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“Getting Ahead” Program Holds First Graduation

The Partnership for Prosperity, operating under the Mayor’s Poverty Thought Force, is holding a ceremony for 50 “Getting Ahead” graduates at 10:30 a.m. on Friday, Dec. 13, at Goodwill Industries in Winston-Salem.  Mayor Allen Joines will preside. The public is invited to attend.

In 2019, the Partnership offered a series of workshops at six locations in Forsyth County for residents who wanted to be proactive in developing resources and strategies that would help to address and lessen the causes of poverty in their own lives and throughout the area.

The 16-week curriculum, based on Phil DeVol’s book, Getting Ahead in a Just-Gettin’-By World, explores factors that impact poverty, such as employment, housing and transportation. During the program’s first graduation ceremony, participants will be recognized as poverty investigators, as they embark upon a mission of identifying and reducing the incidence of poverty in Forsyth County.

Planning is underway to hold additional workshops starting in February, further expanding the number of individuals in the community armed with the tools to help fight poverty. In January, the Partnership for Prosperity, with input from the current “Getting Ahead” investigators, is launching the Graduate Network to support Getting Ahead graduates through monthly networking events. These monthly meetings will provide fellowship and continued opportunities for the graduates to hone their new skills, access resources, and connect as an advocacy group for Forsyth County residents.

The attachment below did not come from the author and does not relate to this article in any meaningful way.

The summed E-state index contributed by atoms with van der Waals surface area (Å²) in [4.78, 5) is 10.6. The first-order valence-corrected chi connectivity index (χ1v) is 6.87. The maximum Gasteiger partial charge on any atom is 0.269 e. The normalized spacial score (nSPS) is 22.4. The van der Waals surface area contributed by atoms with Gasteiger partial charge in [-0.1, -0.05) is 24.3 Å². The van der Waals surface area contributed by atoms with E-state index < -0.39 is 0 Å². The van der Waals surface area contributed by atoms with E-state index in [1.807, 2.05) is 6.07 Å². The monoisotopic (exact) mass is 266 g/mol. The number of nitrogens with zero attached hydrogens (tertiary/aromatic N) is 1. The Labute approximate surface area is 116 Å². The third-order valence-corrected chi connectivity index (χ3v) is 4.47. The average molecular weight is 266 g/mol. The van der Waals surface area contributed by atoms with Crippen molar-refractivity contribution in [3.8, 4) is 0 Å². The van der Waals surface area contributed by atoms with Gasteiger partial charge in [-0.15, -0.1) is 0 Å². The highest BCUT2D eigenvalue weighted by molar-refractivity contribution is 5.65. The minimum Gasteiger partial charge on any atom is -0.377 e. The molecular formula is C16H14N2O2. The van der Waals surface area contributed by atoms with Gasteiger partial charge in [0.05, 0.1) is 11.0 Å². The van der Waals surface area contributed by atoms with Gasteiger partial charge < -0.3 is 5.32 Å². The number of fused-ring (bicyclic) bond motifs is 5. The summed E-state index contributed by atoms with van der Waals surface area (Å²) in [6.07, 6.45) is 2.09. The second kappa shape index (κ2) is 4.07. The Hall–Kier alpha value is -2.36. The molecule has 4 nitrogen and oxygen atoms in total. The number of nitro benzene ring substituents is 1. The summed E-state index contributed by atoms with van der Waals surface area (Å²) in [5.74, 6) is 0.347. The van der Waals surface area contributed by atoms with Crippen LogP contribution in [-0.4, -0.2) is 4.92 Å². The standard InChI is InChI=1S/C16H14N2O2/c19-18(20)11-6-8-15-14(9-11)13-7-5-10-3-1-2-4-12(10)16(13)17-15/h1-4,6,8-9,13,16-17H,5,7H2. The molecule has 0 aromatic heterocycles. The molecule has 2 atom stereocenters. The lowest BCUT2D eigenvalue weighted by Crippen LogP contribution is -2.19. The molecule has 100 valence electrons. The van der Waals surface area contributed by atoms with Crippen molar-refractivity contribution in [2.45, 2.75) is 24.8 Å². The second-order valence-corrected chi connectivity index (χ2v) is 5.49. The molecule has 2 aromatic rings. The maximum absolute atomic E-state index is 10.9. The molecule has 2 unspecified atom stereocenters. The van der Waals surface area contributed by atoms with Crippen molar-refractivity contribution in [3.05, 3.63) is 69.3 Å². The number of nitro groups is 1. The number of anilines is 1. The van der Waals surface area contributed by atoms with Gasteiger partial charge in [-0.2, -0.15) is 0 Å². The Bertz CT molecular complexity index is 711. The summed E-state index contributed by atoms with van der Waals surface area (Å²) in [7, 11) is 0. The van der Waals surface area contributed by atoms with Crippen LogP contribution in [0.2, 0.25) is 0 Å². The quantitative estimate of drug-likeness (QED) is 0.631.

For more information on the Getting Ahead program or the Partnership for Prosperity initiative, please contact Partnership for Prosperity Community Engagement Associate Asia Pepper at 336-721-9361 or asia.pepper@uwforsyth.org.

About the Partnership for Prosperity

The Partnership for Prosperity grew out of the Winston-Salem Poverty Thought Force, a group convened by Mayor Allen Joines. In February 2017, the Thought Force issued a report that included 56 recommendations to alleviate poverty. Among those recommendations was one that led to the Partnership as an entity that will coordinate the poverty fight, raise public awareness of it, and advocate for policy changes on a local and state level. The work of the Partnership is supported by grants from United Way of Forsyth County, BB&T, the City of Winston-Salem, the Kate B. Reynolds Charitable Trust, the Z. Smith Reynolds Foundation, Wake Forest University and Goodwill Industries of Northwest North Carolina. For more information, visit https://partnershipforprosperityws.org/.

About Winston-Salem Poverty Thought Force

The Winston-Salem Poverty Thought Force is a community wide collaboration spearheaded by the city of Winston-Salem to identify steps both feasible and impactful to reduce the number of residents living in poverty. The Poverty Thought Force was formed in October 2015 and comprises 22 members representing a broad range of Winston-Salem’s civic and academic institutions. The Poverty Thought Force has five subcommittees that focus on various aspects of poverty: health and wellness, housing and homelessness, jobs and workforce development, education and life skills, and hunger and food insecurity.  Visit https://partnershipforprosperityws.org/povertythoughtforce for more information.